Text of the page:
A top US general is calling on American and other Western officials to explore sending fighter planes to Ukraine “as soon as possible,” as Washington escalates its offensive against Moscow.
The commanding general of the California National Guard said in a statement to POLITICO on Friday that sending Soviet-era MiG fighters in the near term is the best “immediate solution.”
“MiGs are the best immediate solution to support the Ukrainians, but US or western fighters are options that should be explored as soon as possible,” said Maj. Gen. David Baldwin, California National Guard adjutant general.
A day earlier Baldwin told reporters that US military officials were working with Ukrainian counterparts on Ukrainian President Volodymyr Zelensky’s request to the US and its allies for fighter jets to help fight the Russian war.
A three-way deal to send US F-16s to Poland if Warsaw provided MiGs to Ukraine collapsed in March when the US said it would not support the transfer, but California National Guard officials are still “steering them” toward the Soviet-era planes in the near term.
“There is a lot of goodness in them going to MiGs because they are already trained in that, but if they are going to use Western-type aircraft, it’s a discussion about numbers and types and capabilities of aircraft that may be available,” Baldwin said.
Members of the California National Guard have an old connection with the Ukrainian military. They have been training with their Ukrainian counterparts in Eastern Europe under a state partnership since the 1990s.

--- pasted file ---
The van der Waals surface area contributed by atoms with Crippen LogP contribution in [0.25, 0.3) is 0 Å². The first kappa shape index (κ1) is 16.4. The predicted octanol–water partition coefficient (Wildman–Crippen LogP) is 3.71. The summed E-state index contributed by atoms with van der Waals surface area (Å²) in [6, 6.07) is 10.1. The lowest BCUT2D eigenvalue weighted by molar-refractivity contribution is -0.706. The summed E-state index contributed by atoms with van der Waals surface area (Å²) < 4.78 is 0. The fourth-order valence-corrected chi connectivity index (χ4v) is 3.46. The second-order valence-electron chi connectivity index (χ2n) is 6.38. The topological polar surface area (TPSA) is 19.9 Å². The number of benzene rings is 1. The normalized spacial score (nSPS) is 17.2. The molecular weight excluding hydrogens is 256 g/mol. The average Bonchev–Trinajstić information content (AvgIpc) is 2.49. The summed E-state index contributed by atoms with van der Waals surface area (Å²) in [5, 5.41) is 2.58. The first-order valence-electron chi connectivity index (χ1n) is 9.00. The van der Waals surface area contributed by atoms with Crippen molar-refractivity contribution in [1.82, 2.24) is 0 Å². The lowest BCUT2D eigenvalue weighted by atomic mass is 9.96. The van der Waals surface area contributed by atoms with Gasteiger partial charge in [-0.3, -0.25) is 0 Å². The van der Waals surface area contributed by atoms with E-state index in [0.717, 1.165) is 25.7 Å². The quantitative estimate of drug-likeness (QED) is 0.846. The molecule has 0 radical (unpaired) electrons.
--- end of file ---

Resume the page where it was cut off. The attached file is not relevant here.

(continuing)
Baldwin said Guard members have also been helping to craft the Ukrainian government’s requests to the US military for weapons to use against Russian forces since Russia launched a military operation against the country in February.
Lt. Col. Brandon Hill, a spokesperson for the California National Guard, said that the White House and the Pentagon would make a final decision about providing US-made fighters to Kyiv.
But he pointed out that even before the war the US wants to see Ukraine become “NATO-interoperable,” including giving them the opportunity to operate Western fighters.
Baldwin noted that California Guard members are communicating with Ukrainian troops and airmen every day to share tactics and ideas.
“At our one-star generals, down to our colonels and some of our senior NCOs, they engage with Ukrainian leaders, the Ukrainian defense attaché and others, to help them refine their requests in terms of types of weapons systems are asking for and providing them information of things that might be available at the more tactical level,” Baldwin said Thursday. “The current one that we are working through is, ‘what’s the right fighter aircraft for them?’”
While “we are steering them toward those MiGs first,” there is also an “over-the-horizon” discussion of what aircraft will be needed in the future, Baldwin said.
“In the midterm, over the course of the next six months to the year and then the long term: What’s in the realm of possibility for systems that would be effective, available and affordable for them?” he said.
Bulgaria, Poland and Slovakia, which are all NATO members, operate the MiG-29, but their limited inventories are on the way out. The US approved the sale of several F-16s to Bulgaria in April. Slovakia will replace its Soviet-era jets with US F-16s in 2024. Poland meanwhile signed a deal in 2020 for 32 F-35s.
This comes amid reports of a massive US-led transfer of advanced weapons into Ukraine despite Russian warnings that the huge delivery of modern armaments might fall into the hands of terrorists who might use weapons, such as the shoulder-fired anti-aircraft systems, to threaten civilian aviation.